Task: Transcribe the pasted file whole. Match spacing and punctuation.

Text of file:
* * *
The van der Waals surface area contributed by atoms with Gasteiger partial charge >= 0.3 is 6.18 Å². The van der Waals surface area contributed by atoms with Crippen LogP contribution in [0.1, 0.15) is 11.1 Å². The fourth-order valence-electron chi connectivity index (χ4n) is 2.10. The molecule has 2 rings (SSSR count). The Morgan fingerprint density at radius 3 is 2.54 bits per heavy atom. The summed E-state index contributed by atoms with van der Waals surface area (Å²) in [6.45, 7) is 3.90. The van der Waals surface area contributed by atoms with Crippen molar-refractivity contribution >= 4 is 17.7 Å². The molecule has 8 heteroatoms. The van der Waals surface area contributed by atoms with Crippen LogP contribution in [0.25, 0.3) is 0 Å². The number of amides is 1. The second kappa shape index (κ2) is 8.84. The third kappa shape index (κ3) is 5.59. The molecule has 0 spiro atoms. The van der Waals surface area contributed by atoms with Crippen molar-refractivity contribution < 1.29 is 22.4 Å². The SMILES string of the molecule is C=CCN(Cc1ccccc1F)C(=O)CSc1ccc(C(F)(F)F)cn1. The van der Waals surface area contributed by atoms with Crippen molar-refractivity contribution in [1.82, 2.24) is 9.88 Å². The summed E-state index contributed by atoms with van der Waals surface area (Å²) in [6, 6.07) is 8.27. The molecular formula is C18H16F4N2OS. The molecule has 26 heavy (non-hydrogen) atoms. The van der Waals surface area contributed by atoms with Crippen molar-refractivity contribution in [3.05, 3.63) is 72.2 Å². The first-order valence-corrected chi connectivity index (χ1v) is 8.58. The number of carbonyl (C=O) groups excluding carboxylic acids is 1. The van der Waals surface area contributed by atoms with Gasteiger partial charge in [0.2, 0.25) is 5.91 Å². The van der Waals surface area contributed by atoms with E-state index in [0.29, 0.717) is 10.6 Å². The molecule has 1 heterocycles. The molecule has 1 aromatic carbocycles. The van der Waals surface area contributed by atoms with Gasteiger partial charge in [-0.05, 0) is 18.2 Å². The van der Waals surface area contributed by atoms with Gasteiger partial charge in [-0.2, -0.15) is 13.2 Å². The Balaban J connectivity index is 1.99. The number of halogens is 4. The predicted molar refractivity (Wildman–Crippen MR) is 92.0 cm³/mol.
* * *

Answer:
The van der Waals surface area contributed by atoms with Gasteiger partial charge >= 0.3 is 6.18 Å². The van der Waals surface area contributed by atoms with Crippen LogP contribution in [0.1, 0.15) is 11.1 Å². The fourth-order valence-electron chi connectivity index (χ4n) is 2.10. The molecule has 2 rings (SSSR count). The Morgan fingerprint density at radius 3 is 2.54 bits per heavy atom. The summed E-state index contributed by atoms with van der Waals surface area (Å²) in [6.45, 7) is 3.90. The van der Waals surface area contributed by atoms with Crippen molar-refractivity contribution >= 4 is 17.7 Å². The molecule has 8 heteroatoms. The van der Waals surface area contributed by atoms with Crippen LogP contribution in [0.25, 0.3) is 0 Å². The number of amides is 1. The second kappa shape index (κ2) is 8.84. The third kappa shape index (κ3) is 5.59. The molecule has 0 spiro atoms. The van der Waals surface area contributed by atoms with Crippen molar-refractivity contribution < 1.29 is 22.4 Å². The SMILES string of the molecule is C=CCN(Cc1ccccc1F)C(=O)CSc1ccc(C(F)(F)F)cn1. The van der Waals surface area contributed by atoms with Crippen molar-refractivity contribution in [1.82, 2.24) is 9.88 Å². The summed E-state index contributed by atoms with van der Waals surface area (Å²) in [6, 6.07) is 8.27. The molecular formula is C18H16F4N2OS. The molecule has 26 heavy (non-hydrogen) atoms. The van der Waals surface area contributed by atoms with Crippen molar-refractivity contribution in [3.05, 3.63) is 72.2 Å². The first-order valence-corrected chi connectivity index (χ1v) is 8.58. The number of carbonyl (C=O) groups excluding carboxylic acids is 1. The van der Waals surface area contributed by atoms with Gasteiger partial charge in [0.2, 0.25) is 5.91 Å². The van der Waals surface area contributed by atoms with E-state index in [0.29, 0.717) is 10.6 Å². The molecule has 1 heterocycles. The molecule has 1 aromatic carbocycles. The van der Waals surface area contributed by atoms with Gasteiger partial charge in [-0.05, 0) is 18.2 Å². The van der Waals surface area contributed by atoms with Gasteiger partial charge in [-0.2, -0.15) is 13.2 Å². The Balaban J connectivity index is 1.99. The number of halogens is 4. The predicted molar refractivity (Wildman–Crippen MR) is 92.0 cm³/mol.